OBR warns fiscal rules 'never require the chancellor to get debt falling'

Speaking before the Treasury Select Committee today (28 November), OBR chair Richard Hughes explained the current set of fiscal rules implemented by the government target debt to fall over the next five years.

However, Hughes noted “that deadline shifts”, allowing the government to push up debt in the four years leading up to the target.

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He evidenced this by pointing to the OBR’s latest forecast, which showed Chancellor Jeremy Hunt had taken “full advantage” of this fact and had “reduced his margin against getting debt falling” in 2027/2028.

This has created a “wafer thin” margin for debt to have fallen in that financial year, he said.

Debt would have been £85bn in five years’ time if the chancellor had not taken any action at the Autumn Statement, Hughes added – about 3% of GDP.

The chair pushed back against Hunt’s claim the Autumn Statement had been the largest tax cut since the 1980s, stating it was “not a figure we have used”.

Instead, he noted this was the “third largest” discretionary fiscal loosening since the OBR was founded in 2010, after March 2022 and the furlough scheme.

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While the OBR members speaking before the committee praised the cuts to National Insurance, they noted the negative effects that frozen tax thresholds were having, pushing the tax burden to a post-war high of 38% of GDP.

“In five years’ time, the average worker, based on current policies, is going to be paying more in tax because the thresholds are frozen,” Hughes said.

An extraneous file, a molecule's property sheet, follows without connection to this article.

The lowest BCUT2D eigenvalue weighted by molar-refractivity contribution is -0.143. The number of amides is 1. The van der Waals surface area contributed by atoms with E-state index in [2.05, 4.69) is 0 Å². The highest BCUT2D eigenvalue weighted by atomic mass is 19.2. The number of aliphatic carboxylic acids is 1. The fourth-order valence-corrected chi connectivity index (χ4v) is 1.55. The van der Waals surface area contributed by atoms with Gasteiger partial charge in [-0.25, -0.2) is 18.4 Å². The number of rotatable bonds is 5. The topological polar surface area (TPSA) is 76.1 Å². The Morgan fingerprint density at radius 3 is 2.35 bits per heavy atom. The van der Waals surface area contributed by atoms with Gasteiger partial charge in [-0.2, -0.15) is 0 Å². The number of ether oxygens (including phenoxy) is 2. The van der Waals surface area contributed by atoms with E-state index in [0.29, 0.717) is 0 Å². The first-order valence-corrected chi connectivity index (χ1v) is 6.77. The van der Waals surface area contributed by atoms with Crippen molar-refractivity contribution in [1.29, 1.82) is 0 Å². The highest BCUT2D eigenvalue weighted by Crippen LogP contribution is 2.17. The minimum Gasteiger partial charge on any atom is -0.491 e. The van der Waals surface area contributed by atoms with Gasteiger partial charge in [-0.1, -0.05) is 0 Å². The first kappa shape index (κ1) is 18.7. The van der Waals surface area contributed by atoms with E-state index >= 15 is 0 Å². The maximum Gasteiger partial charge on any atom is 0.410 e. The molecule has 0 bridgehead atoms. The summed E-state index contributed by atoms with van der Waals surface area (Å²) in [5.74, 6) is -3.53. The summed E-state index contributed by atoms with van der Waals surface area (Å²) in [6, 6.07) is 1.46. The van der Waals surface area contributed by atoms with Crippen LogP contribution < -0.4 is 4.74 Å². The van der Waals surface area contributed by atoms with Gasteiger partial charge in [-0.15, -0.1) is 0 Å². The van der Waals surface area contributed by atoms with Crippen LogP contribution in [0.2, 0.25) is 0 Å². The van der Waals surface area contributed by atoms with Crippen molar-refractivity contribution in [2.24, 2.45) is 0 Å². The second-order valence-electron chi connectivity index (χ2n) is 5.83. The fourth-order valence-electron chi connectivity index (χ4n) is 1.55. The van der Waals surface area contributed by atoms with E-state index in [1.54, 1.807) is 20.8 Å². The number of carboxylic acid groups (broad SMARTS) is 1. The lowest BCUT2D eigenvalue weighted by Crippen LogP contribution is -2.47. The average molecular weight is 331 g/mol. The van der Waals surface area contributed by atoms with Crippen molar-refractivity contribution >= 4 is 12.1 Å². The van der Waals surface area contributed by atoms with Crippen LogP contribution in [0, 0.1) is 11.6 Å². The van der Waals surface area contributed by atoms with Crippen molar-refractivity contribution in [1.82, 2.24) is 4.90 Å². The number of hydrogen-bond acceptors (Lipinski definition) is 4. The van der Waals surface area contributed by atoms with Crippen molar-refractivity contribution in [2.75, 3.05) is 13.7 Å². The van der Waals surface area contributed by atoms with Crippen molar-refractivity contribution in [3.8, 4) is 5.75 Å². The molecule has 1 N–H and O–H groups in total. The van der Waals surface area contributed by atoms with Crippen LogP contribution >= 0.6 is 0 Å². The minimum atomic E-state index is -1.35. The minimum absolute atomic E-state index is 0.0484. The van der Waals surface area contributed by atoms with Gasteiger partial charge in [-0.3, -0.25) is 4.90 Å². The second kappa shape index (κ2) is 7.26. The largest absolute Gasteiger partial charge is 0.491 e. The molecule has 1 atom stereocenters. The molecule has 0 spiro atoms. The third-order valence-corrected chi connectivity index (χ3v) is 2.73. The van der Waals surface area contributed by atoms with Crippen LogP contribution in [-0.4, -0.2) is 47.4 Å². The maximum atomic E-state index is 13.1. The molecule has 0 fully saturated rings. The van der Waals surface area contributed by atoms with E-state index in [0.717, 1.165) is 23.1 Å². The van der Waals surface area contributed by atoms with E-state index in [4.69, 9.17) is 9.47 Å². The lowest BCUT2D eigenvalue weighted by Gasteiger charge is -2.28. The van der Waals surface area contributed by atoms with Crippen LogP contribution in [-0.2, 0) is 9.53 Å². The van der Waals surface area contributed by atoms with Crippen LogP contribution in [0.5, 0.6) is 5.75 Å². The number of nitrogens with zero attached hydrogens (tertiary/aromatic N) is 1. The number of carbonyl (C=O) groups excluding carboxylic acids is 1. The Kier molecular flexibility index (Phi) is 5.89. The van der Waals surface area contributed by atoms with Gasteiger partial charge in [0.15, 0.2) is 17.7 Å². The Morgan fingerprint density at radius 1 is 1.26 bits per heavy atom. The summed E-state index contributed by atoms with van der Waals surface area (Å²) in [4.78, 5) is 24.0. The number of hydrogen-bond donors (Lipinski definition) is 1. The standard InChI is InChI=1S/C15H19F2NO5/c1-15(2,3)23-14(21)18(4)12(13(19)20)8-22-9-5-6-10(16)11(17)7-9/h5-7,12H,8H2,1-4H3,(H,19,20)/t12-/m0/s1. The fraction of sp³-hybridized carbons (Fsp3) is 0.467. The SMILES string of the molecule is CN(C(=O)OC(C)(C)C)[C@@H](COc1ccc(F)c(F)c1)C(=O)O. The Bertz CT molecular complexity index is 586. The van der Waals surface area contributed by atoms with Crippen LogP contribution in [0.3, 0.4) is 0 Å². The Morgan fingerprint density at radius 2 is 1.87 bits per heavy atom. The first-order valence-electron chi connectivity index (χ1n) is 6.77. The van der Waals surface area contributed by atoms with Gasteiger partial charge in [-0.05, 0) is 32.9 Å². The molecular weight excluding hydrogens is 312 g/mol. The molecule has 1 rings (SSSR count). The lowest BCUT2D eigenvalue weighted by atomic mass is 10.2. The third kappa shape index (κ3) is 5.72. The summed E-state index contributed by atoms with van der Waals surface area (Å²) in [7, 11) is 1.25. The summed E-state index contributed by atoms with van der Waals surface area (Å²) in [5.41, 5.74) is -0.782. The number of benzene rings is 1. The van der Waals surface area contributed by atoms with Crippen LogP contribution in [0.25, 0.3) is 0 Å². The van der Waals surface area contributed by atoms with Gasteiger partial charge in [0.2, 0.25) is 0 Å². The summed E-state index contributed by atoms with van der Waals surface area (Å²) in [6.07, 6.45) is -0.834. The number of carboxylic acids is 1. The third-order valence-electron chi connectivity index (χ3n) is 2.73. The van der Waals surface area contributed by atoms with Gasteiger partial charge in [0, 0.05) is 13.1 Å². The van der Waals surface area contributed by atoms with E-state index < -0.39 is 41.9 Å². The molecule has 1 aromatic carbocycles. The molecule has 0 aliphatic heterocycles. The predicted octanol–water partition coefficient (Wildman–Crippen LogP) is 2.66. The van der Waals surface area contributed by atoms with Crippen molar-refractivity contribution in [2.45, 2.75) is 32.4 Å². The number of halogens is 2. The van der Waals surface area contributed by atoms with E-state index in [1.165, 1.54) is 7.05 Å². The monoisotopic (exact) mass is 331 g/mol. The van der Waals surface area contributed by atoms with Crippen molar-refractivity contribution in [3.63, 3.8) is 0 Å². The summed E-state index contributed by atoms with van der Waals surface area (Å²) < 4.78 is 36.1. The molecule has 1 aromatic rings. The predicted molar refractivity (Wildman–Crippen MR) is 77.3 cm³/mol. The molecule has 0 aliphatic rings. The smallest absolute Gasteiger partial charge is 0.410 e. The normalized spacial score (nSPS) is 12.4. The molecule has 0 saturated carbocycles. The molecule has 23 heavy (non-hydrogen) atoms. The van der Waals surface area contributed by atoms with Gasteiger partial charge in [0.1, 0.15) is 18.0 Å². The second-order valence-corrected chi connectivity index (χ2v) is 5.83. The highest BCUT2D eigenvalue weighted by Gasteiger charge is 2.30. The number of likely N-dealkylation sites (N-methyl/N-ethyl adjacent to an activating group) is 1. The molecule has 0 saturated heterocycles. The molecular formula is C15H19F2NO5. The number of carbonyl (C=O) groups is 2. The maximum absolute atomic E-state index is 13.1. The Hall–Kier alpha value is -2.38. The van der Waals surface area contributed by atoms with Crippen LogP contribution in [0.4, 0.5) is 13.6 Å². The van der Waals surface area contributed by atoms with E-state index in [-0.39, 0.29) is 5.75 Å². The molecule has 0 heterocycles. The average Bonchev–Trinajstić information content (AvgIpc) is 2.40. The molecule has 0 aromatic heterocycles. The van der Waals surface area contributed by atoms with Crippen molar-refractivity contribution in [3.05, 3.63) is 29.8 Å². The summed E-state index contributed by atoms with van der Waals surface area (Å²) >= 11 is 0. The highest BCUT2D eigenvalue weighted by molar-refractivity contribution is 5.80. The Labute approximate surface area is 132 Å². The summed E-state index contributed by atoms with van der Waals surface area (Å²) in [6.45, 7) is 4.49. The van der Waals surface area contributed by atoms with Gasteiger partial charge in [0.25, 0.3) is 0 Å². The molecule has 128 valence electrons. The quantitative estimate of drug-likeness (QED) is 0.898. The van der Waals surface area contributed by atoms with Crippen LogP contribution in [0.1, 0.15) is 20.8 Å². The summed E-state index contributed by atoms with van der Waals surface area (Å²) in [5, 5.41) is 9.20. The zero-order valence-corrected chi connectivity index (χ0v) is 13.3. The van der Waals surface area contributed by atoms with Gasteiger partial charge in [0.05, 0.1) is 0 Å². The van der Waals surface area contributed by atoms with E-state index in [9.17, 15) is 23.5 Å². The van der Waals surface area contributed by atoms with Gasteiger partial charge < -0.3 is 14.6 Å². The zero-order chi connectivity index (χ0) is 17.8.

The UK spends more servicing its debt than any other G7 country in terms of total tax receipts, and Hughes said this was “putting more and more pressure on the public finances”.

He noted that debt repayments for the UK now totalled £100bn a year, “second only to the National Health Service as a single spending item”.

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David Miles, economist on the OBR’s budget responsibility committee, said rising interest rates were putting further pressure on the size of debt repayments. MPs asked whether the UK was at risk of entering a ‘debt trap’, to which Miles said it was becoming “a bit more difficult” to avoid.

When asked whether the Autumn Statement was inflationary, Hughes said the OBR had estimated a 0.1 percentage point rise in the price level over five years, which he argued would not be described as “material” for its forecasts.

Instead, the OBR raised its forecasts for inflation over the next five years largely for macroeconomic reasons, he explained, as the labour market is “proving tighter” and pay negotiations are indicating “higher pay settlements are likely to persist into the medium term”.


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